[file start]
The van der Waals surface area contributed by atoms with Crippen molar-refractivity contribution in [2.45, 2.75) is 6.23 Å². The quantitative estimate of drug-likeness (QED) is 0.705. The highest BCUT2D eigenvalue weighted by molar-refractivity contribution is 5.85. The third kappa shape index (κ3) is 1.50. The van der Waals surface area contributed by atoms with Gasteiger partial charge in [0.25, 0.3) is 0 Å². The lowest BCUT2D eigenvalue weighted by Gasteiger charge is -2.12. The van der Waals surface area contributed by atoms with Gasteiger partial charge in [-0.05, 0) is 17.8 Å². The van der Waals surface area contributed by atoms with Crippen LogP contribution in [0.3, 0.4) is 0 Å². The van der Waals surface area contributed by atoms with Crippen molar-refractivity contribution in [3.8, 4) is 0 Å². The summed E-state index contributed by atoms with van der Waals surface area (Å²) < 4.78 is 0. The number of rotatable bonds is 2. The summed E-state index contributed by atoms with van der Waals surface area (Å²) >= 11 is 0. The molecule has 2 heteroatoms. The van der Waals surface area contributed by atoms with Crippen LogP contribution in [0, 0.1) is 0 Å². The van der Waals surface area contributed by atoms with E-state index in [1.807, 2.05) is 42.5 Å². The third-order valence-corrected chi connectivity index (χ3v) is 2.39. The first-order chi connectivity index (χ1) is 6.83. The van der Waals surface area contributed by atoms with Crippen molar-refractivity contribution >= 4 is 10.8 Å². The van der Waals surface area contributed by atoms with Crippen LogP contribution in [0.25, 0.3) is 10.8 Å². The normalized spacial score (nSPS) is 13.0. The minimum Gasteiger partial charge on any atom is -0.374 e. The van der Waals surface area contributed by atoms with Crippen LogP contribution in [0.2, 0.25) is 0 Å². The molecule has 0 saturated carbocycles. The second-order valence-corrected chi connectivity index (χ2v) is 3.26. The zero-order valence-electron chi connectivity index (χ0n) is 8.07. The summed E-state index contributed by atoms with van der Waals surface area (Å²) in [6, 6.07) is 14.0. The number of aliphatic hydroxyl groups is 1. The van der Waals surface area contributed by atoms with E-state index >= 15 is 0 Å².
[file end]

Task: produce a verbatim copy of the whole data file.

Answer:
The van der Waals surface area contributed by atoms with Crippen molar-refractivity contribution in [2.45, 2.75) is 6.23 Å². The quantitative estimate of drug-likeness (QED) is 0.705. The highest BCUT2D eigenvalue weighted by molar-refractivity contribution is 5.85. The third kappa shape index (κ3) is 1.50. The van der Waals surface area contributed by atoms with Gasteiger partial charge in [0.25, 0.3) is 0 Å². The lowest BCUT2D eigenvalue weighted by Gasteiger charge is -2.12. The van der Waals surface area contributed by atoms with Gasteiger partial charge in [-0.05, 0) is 17.8 Å². The van der Waals surface area contributed by atoms with Crippen LogP contribution in [0.3, 0.4) is 0 Å². The van der Waals surface area contributed by atoms with Crippen molar-refractivity contribution in [3.8, 4) is 0 Å². The summed E-state index contributed by atoms with van der Waals surface area (Å²) < 4.78 is 0. The number of rotatable bonds is 2. The summed E-state index contributed by atoms with van der Waals surface area (Å²) >= 11 is 0. The molecule has 2 heteroatoms. The van der Waals surface area contributed by atoms with Crippen LogP contribution in [0, 0.1) is 0 Å². The van der Waals surface area contributed by atoms with E-state index in [1.807, 2.05) is 42.5 Å². The third-order valence-corrected chi connectivity index (χ3v) is 2.39. The first-order chi connectivity index (χ1) is 6.83. The van der Waals surface area contributed by atoms with Crippen molar-refractivity contribution >= 4 is 10.8 Å². The van der Waals surface area contributed by atoms with Crippen LogP contribution in [0.25, 0.3) is 10.8 Å². The normalized spacial score (nSPS) is 13.0. The minimum Gasteiger partial charge on any atom is -0.374 e. The van der Waals surface area contributed by atoms with Crippen LogP contribution in [0.2, 0.25) is 0 Å². The molecule has 0 saturated carbocycles. The second-order valence-corrected chi connectivity index (χ2v) is 3.26. The zero-order valence-electron chi connectivity index (χ0n) is 8.07. The summed E-state index contributed by atoms with van der Waals surface area (Å²) in [6, 6.07) is 14.0. The number of aliphatic hydroxyl groups is 1. The van der Waals surface area contributed by atoms with E-state index >= 15 is 0 Å².